L.A. Mayor Garcetti foresees progress on homelessness via talks with HUD Secretary Ben Carson

LAPD officers find several shopping carts in the homeless encampments on Stanford Avenue near 5th Street in downtown Los Angeles during a cleanup of skid row.
Los Angeles police officers collect shopping carts at a homeless encampment in downtown L.A. during a cleanup of skid row.
(Mark Boster / Los Angeles Times)

Los Angeles Mayor Eric Garcetti said Thursday that he hopes to reach a preliminary agreement with the Trump administration on a joint plan to help combat the city’s swelling homelessness crisis when he meets with Secretary of Housing and Urban Development Ben Carson on Friday.

Garcetti said a final deal was still days or weeks away but expressed optimism that the two sides were making progress toward an agreement to provide federal resources, including land, to augment local efforts to erect more shelter space for people living on the streets.

“I hope we’ll get very close,” Garcetti said on the sidelines of the U.S. Conference of Mayors’ annual meeting in Washington.


Citing the negotiations, Garcetti would not say how much money the Trump administration might contribute. But he said the federal aid would not match the hundreds of millions of dollars spent at the local level.

Garcetti also said he could not yet publicly say where temporary shelters would be located. But he added that federal officials had visited sites in L.A. County including property owned by the Department of Veterans Affairs.

“There’s surplus property that they have all over, so I think they looked at everything,” he said.

Garcetti’s aides met with Carson’s staff this week following months of phone calls and site visits. A HUD spokesperson confirmed the scheduled meeting between Garcetti and Carson.

In his comments to the mayors’ conference, Garcetti downplayed hopes of a massive federal aid package to helps cities and states fight homelessness.

“There’s no cavalry coming from Washington,” he said. “But we will not solve this locally without our state capitals and our nation’s capital.”

Garcetti faces intense pressure to find housing for the city’s burgeoning homeless population. Despite his aspirations for higher office as a Democrat, he has been eager to court help from the Trump administration as the crisis has worsened.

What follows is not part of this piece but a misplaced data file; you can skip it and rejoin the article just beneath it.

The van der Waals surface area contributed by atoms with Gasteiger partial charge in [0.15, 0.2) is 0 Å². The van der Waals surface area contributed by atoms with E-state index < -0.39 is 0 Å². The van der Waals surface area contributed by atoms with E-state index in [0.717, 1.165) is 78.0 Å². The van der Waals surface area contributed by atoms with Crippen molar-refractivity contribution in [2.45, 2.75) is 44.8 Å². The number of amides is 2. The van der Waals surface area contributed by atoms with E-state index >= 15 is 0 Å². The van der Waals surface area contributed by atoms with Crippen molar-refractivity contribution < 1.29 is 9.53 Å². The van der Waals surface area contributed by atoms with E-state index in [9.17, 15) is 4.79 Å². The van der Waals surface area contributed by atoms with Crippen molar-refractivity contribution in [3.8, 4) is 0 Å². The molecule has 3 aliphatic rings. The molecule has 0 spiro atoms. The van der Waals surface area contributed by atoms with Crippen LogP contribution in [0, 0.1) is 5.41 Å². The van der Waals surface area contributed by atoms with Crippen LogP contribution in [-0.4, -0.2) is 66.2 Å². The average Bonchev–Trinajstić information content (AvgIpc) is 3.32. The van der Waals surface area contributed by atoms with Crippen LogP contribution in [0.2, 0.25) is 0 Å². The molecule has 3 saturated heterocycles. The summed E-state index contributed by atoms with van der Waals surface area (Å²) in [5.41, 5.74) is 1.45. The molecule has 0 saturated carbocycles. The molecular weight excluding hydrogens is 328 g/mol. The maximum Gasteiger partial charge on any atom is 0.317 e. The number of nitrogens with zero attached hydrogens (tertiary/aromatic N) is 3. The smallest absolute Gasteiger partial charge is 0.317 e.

President Trump, a Republican, threatened for months to take action without consulting the city. But he has struck a more cooperative tone in recent weeks as it became clear federal officials could do little without local cooperation.

HUD Secretary Ben Carson, center, talks to Andy Bales, CEO of Union Rescue Mission, after touring the facility Wednesday.
HUD Secretary Ben Carson, center, talks with Andy Bales, chief executive of L.A.’s Union Rescue Mission, after touring the facility last year.
(Irfan Khan / Los Angeles Times)

Carson has also cited the need to work with local officials regardless of political party.

In San Francisco, California Gov. Gavin Newsom said state officials also have met with Trump administration officials in an effort to secure federal resources. But those talks appear to be lagging behind Los Angeles’ efforts.

Newsom said he sent a letter to Carson this week in his third attempt to convince the federal government to adjust funding for housing vouchers for the homeless to account for California’s high cost of rent.

Newsom said he sent a letter to Carson this week in his third attempt to convince the federal government to adjust funding for housing vouchers for the homeless to account for California’s high cost of rent.

Jan. 23, 2020

“We’ve got a lot of work to do across the state. We’ve got 151,000 folks on the streets and sidewalks, more than any other part of the country,” Newsom said at a news conference Wednesday.

Newsom emphasized the state’s current efforts, saying he has authorized $650 million in emergency aid and grants to get people off the street.

The governor has proposed spending $1.4 billion on homelessness in the new state budget, and has called for allocating $750 million to a new California Access to Housing and Services Fund meant to support rent subsidies and develop affordable units to provide more stable housing options.

Newsom said he is seeking more than temporary assistance from the Trump administration. To alleviate the homelessness crisis, California needs permanent supportive housing, he said.

“What I don’t want to see is a bunch of new trailers out there that become permanent,” Newsom said. “We’re looking for some clarification.”

Times staff writers Dakota Smith in Los Angeles and Philip Willon in San Francisco contributed to this report.